REVEALED: TWO Lebanese-Australian father and son teams are the four men arrested ‘over Islamic extremist cell’s plot to blow up a flight to Dubai with a homemade bomb using kitchenware’
- Fresh details have emerged about an alleged terrorist plot to blow up a plane
- Islamist cell allegedly planned to bring down international flight with explosive
- Two father and son duos are reportedly the men arrested on Saturday afternoon
- Police raided homes in Sydney’s Surry Hills, Lakemba, Punchbowl and Wiley Park
- Malcolm Turnbull said extra security measures taken at airports across Australia
A family of alleged Islamic extremists are accused of planning to bring down a passenger plane in an ISIS-inspired terror attack in Australia.
Two Lebanese-Australian father and son duos are reportedly the four men arrested over the alleged plot after dramatic raids across Sydney on Saturday afternoon.
While the full extent of the alleged conspiracy is not yet known, the men may have planned to detonate a homemade bomb on a flight from Sydney to the Middle East, possibly Dubai, Seven News reported.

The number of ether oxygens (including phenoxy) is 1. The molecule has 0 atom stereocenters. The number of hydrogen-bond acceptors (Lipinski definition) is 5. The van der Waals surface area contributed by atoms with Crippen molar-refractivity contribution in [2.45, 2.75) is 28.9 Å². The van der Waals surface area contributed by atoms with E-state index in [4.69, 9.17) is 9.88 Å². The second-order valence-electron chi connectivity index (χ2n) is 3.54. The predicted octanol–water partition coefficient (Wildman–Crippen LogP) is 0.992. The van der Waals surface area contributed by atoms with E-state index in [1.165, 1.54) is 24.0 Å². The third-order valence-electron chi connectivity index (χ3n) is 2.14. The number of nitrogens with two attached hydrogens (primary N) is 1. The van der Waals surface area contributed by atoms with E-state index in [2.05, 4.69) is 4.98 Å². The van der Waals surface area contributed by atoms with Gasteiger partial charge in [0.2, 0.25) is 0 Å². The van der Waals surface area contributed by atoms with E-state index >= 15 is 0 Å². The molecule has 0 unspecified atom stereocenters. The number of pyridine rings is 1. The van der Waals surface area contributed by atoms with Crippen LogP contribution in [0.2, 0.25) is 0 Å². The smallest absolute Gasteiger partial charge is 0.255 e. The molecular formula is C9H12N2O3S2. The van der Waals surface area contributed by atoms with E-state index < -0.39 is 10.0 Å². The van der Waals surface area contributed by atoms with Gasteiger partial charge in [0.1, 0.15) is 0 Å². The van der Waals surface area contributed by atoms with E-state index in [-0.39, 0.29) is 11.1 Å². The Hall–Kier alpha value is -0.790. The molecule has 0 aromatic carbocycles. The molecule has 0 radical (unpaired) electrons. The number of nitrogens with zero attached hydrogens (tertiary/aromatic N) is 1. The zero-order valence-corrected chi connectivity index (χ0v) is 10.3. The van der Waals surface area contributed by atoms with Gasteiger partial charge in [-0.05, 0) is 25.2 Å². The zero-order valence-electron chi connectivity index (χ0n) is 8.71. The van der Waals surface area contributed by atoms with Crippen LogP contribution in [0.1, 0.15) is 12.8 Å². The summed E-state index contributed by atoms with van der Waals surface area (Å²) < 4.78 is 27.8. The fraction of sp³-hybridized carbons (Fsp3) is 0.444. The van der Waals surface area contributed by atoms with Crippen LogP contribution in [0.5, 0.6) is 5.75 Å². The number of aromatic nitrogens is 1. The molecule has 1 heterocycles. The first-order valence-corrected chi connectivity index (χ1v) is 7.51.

There are also reports they had allegedly plotted to gas passengers aboard an aircraft in a plan orchestrated by ISIS militants in Syria, according to The Australian.
The paper was told the four, who are all related by blood and marriage, allegedly made a ‘non-traditional’ device designed to kill passengers with a sulphur-based gas.
A kitchen mincer is believed to be among the everyday items the alleged attackers used to form a lethal device, according to the Herald Sun.
The apparatus was reportedly ‘ready to go’ as counter-terrorism police stormed properties across the city’s west and inner-east.
The accused, whose names are known to Daily Mail Australia but not yet confirmed by police, were arrested in the simultaneous raids.
Australian Federal Police, ASIO and NSW Police jointly carried out the operation on Saturday in Surry Hills, Lakemba, Wiley Park and Punchbowl.
One of the men was reportedly dragged from his Lakemba home wearing only a towel, while his father was arrested at a property in neighbouring Punchbowl.